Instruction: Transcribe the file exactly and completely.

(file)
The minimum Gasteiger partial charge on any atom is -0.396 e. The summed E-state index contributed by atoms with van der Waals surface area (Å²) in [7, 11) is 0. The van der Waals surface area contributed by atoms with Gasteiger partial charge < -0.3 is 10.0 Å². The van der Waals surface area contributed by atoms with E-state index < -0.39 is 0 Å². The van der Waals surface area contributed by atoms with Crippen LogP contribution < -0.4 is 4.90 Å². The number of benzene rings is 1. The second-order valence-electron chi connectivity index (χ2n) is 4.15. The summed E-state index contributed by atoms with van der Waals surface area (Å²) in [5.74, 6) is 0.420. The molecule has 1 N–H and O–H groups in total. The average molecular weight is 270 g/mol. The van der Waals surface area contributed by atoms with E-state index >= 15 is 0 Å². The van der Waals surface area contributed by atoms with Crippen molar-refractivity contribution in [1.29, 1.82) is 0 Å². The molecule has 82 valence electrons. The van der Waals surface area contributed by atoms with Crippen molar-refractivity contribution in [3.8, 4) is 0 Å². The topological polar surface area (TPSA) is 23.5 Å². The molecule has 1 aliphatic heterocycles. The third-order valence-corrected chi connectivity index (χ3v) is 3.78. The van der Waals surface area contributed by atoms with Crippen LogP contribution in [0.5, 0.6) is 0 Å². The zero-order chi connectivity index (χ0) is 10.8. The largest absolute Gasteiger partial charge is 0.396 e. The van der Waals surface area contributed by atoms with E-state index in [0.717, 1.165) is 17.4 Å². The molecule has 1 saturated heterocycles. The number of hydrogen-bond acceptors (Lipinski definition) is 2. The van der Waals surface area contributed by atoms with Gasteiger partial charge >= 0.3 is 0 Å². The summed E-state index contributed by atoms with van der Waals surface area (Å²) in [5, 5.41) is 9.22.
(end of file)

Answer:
The minimum Gasteiger partial charge on any atom is -0.396 e. The summed E-state index contributed by atoms with van der Waals surface area (Å²) in [7, 11) is 0. The van der Waals surface area contributed by atoms with Gasteiger partial charge < -0.3 is 10.0 Å². The van der Waals surface area contributed by atoms with E-state index < -0.39 is 0 Å². The van der Waals surface area contributed by atoms with Crippen LogP contribution < -0.4 is 4.90 Å². The number of benzene rings is 1. The second-order valence-electron chi connectivity index (χ2n) is 4.15. The summed E-state index contributed by atoms with van der Waals surface area (Å²) in [5.74, 6) is 0.420. The molecule has 1 N–H and O–H groups in total. The average molecular weight is 270 g/mol. The van der Waals surface area contributed by atoms with E-state index >= 15 is 0 Å². The van der Waals surface area contributed by atoms with Crippen molar-refractivity contribution in [1.29, 1.82) is 0 Å². The molecule has 82 valence electrons. The van der Waals surface area contributed by atoms with Crippen molar-refractivity contribution in [3.8, 4) is 0 Å². The topological polar surface area (TPSA) is 23.5 Å². The molecule has 1 aliphatic heterocycles. The third-order valence-corrected chi connectivity index (χ3v) is 3.78. The van der Waals surface area contributed by atoms with Crippen LogP contribution in [0.5, 0.6) is 0 Å². The zero-order chi connectivity index (χ0) is 10.8. The largest absolute Gasteiger partial charge is 0.396 e. The van der Waals surface area contributed by atoms with E-state index in [0.717, 1.165) is 17.4 Å². The molecule has 1 saturated heterocycles. The number of hydrogen-bond acceptors (Lipinski definition) is 2. The van der Waals surface area contributed by atoms with Gasteiger partial charge >= 0.3 is 0 Å². The summed E-state index contributed by atoms with van der Waals surface area (Å²) in [5, 5.41) is 9.22.